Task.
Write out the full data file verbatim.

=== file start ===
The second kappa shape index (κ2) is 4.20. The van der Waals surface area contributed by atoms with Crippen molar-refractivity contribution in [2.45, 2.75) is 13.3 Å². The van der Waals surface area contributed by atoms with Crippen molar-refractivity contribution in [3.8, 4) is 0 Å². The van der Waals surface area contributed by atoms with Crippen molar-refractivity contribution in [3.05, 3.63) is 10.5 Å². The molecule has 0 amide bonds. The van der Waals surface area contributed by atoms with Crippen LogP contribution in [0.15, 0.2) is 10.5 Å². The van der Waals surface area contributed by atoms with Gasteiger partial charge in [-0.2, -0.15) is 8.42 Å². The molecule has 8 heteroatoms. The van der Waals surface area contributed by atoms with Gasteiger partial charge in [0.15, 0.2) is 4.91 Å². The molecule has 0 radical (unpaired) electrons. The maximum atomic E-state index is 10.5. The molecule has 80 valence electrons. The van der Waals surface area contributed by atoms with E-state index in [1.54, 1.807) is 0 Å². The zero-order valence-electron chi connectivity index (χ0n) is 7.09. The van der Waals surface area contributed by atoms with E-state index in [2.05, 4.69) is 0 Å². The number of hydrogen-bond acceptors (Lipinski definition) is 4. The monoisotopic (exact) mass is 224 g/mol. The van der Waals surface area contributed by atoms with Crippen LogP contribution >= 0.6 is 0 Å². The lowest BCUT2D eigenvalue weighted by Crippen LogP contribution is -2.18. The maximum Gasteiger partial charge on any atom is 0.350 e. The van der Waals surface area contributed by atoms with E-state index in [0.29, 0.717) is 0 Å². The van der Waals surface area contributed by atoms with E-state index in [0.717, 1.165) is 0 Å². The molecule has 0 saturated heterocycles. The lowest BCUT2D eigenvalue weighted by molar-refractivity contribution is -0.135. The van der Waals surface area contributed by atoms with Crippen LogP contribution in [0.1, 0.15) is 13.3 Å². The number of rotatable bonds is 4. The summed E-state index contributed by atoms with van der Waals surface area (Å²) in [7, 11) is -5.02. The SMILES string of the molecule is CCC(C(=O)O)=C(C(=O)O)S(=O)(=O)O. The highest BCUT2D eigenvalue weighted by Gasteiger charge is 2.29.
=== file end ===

The second kappa shape index (κ2) is 4.20. The van der Waals surface area contributed by atoms with Crippen molar-refractivity contribution in [2.45, 2.75) is 13.3 Å². The van der Waals surface area contributed by atoms with Crippen molar-refractivity contribution in [3.8, 4) is 0 Å². The van der Waals surface area contributed by atoms with Crippen molar-refractivity contribution in [3.05, 3.63) is 10.5 Å². The molecule has 0 amide bonds. The van der Waals surface area contributed by atoms with Crippen LogP contribution in [0.15, 0.2) is 10.5 Å². The van der Waals surface area contributed by atoms with Gasteiger partial charge in [-0.2, -0.15) is 8.42 Å². The molecule has 8 heteroatoms. The van der Waals surface area contributed by atoms with Gasteiger partial charge in [0.15, 0.2) is 4.91 Å². The molecule has 0 radical (unpaired) electrons. The maximum atomic E-state index is 10.5. The molecule has 80 valence electrons. The van der Waals surface area contributed by atoms with E-state index in [1.54, 1.807) is 0 Å². The zero-order valence-electron chi connectivity index (χ0n) is 7.09. The van der Waals surface area contributed by atoms with E-state index in [2.05, 4.69) is 0 Å². The number of hydrogen-bond acceptors (Lipinski definition) is 4. The monoisotopic (exact) mass is 224 g/mol. The van der Waals surface area contributed by atoms with Crippen LogP contribution >= 0.6 is 0 Å². The lowest BCUT2D eigenvalue weighted by Crippen LogP contribution is -2.18. The maximum Gasteiger partial charge on any atom is 0.350 e. The van der Waals surface area contributed by atoms with E-state index in [0.29, 0.717) is 0 Å². The van der Waals surface area contributed by atoms with E-state index in [0.717, 1.165) is 0 Å². The molecule has 0 saturated heterocycles. The lowest BCUT2D eigenvalue weighted by molar-refractivity contribution is -0.135. The van der Waals surface area contributed by atoms with Crippen LogP contribution in [0.1, 0.15) is 13.3 Å². The number of rotatable bonds is 4. The summed E-state index contributed by atoms with van der Waals surface area (Å²) in [7, 11) is -5.02. The SMILES string of the molecule is CCC(C(=O)O)=C(C(=O)O)S(=O)(=O)O. The highest BCUT2D eigenvalue weighted by Gasteiger charge is 2.29.